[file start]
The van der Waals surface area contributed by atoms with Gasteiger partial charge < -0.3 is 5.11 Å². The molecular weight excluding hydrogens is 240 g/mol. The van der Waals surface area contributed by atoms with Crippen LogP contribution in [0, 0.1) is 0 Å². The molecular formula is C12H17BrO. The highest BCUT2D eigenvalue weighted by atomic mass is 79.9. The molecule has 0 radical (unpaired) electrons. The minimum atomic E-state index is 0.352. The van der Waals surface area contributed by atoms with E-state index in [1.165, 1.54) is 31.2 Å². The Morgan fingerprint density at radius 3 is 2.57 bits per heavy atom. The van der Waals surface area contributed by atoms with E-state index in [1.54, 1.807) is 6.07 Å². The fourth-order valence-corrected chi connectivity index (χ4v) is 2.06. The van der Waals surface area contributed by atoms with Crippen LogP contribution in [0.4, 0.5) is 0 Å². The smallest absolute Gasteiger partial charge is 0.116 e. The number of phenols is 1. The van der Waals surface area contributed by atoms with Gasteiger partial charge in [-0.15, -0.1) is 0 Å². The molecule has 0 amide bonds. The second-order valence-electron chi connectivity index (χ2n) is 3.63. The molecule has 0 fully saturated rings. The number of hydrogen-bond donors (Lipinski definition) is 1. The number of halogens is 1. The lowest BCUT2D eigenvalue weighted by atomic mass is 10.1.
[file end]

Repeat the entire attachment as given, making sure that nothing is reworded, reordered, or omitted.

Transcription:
The van der Waals surface area contributed by atoms with Gasteiger partial charge < -0.3 is 5.11 Å². The molecular weight excluding hydrogens is 240 g/mol. The van der Waals surface area contributed by atoms with Crippen LogP contribution in [0, 0.1) is 0 Å². The molecular formula is C12H17BrO. The highest BCUT2D eigenvalue weighted by atomic mass is 79.9. The molecule has 0 radical (unpaired) electrons. The minimum atomic E-state index is 0.352. The van der Waals surface area contributed by atoms with E-state index in [1.165, 1.54) is 31.2 Å². The Morgan fingerprint density at radius 3 is 2.57 bits per heavy atom. The van der Waals surface area contributed by atoms with E-state index in [1.54, 1.807) is 6.07 Å². The fourth-order valence-corrected chi connectivity index (χ4v) is 2.06. The van der Waals surface area contributed by atoms with Crippen LogP contribution in [0.4, 0.5) is 0 Å². The smallest absolute Gasteiger partial charge is 0.116 e. The number of phenols is 1. The van der Waals surface area contributed by atoms with Gasteiger partial charge in [-0.15, -0.1) is 0 Å². The molecule has 0 amide bonds. The second-order valence-electron chi connectivity index (χ2n) is 3.63. The molecule has 0 fully saturated rings. The number of hydrogen-bond donors (Lipinski definition) is 1. The number of halogens is 1. The lowest BCUT2D eigenvalue weighted by atomic mass is 10.1.